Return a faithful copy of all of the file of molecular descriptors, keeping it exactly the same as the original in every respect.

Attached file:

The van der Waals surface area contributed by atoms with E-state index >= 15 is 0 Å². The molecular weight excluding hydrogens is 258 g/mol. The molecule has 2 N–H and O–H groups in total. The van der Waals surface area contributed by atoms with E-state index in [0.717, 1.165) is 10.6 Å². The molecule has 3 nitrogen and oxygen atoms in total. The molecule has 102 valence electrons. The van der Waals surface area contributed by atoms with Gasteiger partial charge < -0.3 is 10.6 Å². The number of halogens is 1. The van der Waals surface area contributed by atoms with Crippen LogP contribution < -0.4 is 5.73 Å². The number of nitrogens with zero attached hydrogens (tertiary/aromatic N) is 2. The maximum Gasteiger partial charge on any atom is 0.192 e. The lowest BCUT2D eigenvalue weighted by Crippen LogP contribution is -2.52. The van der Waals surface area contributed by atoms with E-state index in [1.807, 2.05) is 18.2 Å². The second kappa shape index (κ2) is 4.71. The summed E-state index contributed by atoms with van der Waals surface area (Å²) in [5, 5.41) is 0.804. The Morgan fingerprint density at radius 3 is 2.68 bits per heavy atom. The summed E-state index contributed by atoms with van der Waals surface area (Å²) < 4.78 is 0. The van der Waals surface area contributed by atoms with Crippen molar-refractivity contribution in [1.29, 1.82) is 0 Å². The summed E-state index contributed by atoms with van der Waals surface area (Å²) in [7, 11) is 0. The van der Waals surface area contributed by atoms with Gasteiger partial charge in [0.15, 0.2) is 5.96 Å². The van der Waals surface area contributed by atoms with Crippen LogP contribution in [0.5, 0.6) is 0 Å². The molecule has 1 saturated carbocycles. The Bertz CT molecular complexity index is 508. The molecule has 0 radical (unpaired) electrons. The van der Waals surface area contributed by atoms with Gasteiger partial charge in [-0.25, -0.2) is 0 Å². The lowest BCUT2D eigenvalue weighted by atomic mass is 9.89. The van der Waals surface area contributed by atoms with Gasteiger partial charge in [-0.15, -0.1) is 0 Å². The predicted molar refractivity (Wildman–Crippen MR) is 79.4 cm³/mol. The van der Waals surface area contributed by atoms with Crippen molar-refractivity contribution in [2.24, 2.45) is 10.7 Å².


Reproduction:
The van der Waals surface area contributed by atoms with E-state index >= 15 is 0 Å². The molecular weight excluding hydrogens is 258 g/mol. The molecule has 2 N–H and O–H groups in total. The van der Waals surface area contributed by atoms with E-state index in [0.717, 1.165) is 10.6 Å². The molecule has 3 nitrogen and oxygen atoms in total. The molecule has 102 valence electrons. The van der Waals surface area contributed by atoms with Gasteiger partial charge < -0.3 is 10.6 Å². The number of halogens is 1. The van der Waals surface area contributed by atoms with Crippen LogP contribution < -0.4 is 5.73 Å². The number of nitrogens with zero attached hydrogens (tertiary/aromatic N) is 2. The maximum Gasteiger partial charge on any atom is 0.192 e. The lowest BCUT2D eigenvalue weighted by Crippen LogP contribution is -2.52. The van der Waals surface area contributed by atoms with E-state index in [1.807, 2.05) is 18.2 Å². The second kappa shape index (κ2) is 4.71. The summed E-state index contributed by atoms with van der Waals surface area (Å²) in [5, 5.41) is 0.804. The Morgan fingerprint density at radius 3 is 2.68 bits per heavy atom. The summed E-state index contributed by atoms with van der Waals surface area (Å²) < 4.78 is 0. The van der Waals surface area contributed by atoms with Crippen molar-refractivity contribution in [1.29, 1.82) is 0 Å². The summed E-state index contributed by atoms with van der Waals surface area (Å²) in [7, 11) is 0. The van der Waals surface area contributed by atoms with Gasteiger partial charge in [0.15, 0.2) is 5.96 Å². The van der Waals surface area contributed by atoms with Crippen LogP contribution in [0.5, 0.6) is 0 Å². The molecule has 1 saturated carbocycles. The Bertz CT molecular complexity index is 508. The molecule has 0 radical (unpaired) electrons. The van der Waals surface area contributed by atoms with Gasteiger partial charge in [-0.25, -0.2) is 0 Å². The lowest BCUT2D eigenvalue weighted by atomic mass is 9.89. The van der Waals surface area contributed by atoms with Gasteiger partial charge in [-0.15, -0.1) is 0 Å². The predicted molar refractivity (Wildman–Crippen MR) is 79.4 cm³/mol. The van der Waals surface area contributed by atoms with Crippen molar-refractivity contribution in [2.24, 2.45) is 10.7 Å².